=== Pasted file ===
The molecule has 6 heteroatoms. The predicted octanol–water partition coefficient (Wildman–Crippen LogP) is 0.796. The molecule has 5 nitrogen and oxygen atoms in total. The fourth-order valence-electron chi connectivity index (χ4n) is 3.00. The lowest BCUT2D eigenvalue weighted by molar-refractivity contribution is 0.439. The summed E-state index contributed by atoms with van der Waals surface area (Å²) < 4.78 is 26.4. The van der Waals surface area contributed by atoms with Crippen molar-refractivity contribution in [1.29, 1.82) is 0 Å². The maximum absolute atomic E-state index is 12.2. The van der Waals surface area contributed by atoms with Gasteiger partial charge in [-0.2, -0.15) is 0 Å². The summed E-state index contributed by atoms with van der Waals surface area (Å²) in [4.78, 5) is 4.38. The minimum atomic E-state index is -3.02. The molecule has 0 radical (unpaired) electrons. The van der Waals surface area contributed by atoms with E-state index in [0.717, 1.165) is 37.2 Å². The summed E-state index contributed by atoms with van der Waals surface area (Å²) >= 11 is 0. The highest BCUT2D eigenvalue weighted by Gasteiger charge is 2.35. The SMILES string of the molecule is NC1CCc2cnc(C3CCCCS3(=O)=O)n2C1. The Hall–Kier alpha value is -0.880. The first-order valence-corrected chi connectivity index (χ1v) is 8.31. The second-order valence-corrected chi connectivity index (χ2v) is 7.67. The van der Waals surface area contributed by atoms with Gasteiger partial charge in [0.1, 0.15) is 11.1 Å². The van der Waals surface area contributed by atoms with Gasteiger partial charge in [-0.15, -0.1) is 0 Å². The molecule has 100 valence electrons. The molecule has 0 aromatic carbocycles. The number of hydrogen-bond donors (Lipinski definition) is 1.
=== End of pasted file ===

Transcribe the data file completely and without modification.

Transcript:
The molecule has 6 heteroatoms. The predicted octanol–water partition coefficient (Wildman–Crippen LogP) is 0.796. The molecule has 5 nitrogen and oxygen atoms in total. The fourth-order valence-electron chi connectivity index (χ4n) is 3.00. The lowest BCUT2D eigenvalue weighted by molar-refractivity contribution is 0.439. The summed E-state index contributed by atoms with van der Waals surface area (Å²) < 4.78 is 26.4. The van der Waals surface area contributed by atoms with Crippen molar-refractivity contribution in [1.29, 1.82) is 0 Å². The maximum absolute atomic E-state index is 12.2. The van der Waals surface area contributed by atoms with Gasteiger partial charge in [-0.2, -0.15) is 0 Å². The summed E-state index contributed by atoms with van der Waals surface area (Å²) in [4.78, 5) is 4.38. The minimum atomic E-state index is -3.02. The molecule has 0 radical (unpaired) electrons. The van der Waals surface area contributed by atoms with E-state index in [0.717, 1.165) is 37.2 Å². The summed E-state index contributed by atoms with van der Waals surface area (Å²) >= 11 is 0. The highest BCUT2D eigenvalue weighted by Gasteiger charge is 2.35. The SMILES string of the molecule is NC1CCc2cnc(C3CCCCS3(=O)=O)n2C1. The Hall–Kier alpha value is -0.880. The first-order valence-corrected chi connectivity index (χ1v) is 8.31. The second-order valence-corrected chi connectivity index (χ2v) is 7.67. The van der Waals surface area contributed by atoms with Gasteiger partial charge in [0.1, 0.15) is 11.1 Å². The van der Waals surface area contributed by atoms with Gasteiger partial charge in [-0.15, -0.1) is 0 Å². The molecule has 100 valence electrons. The molecule has 0 aromatic carbocycles. The number of hydrogen-bond donors (Lipinski definition) is 1.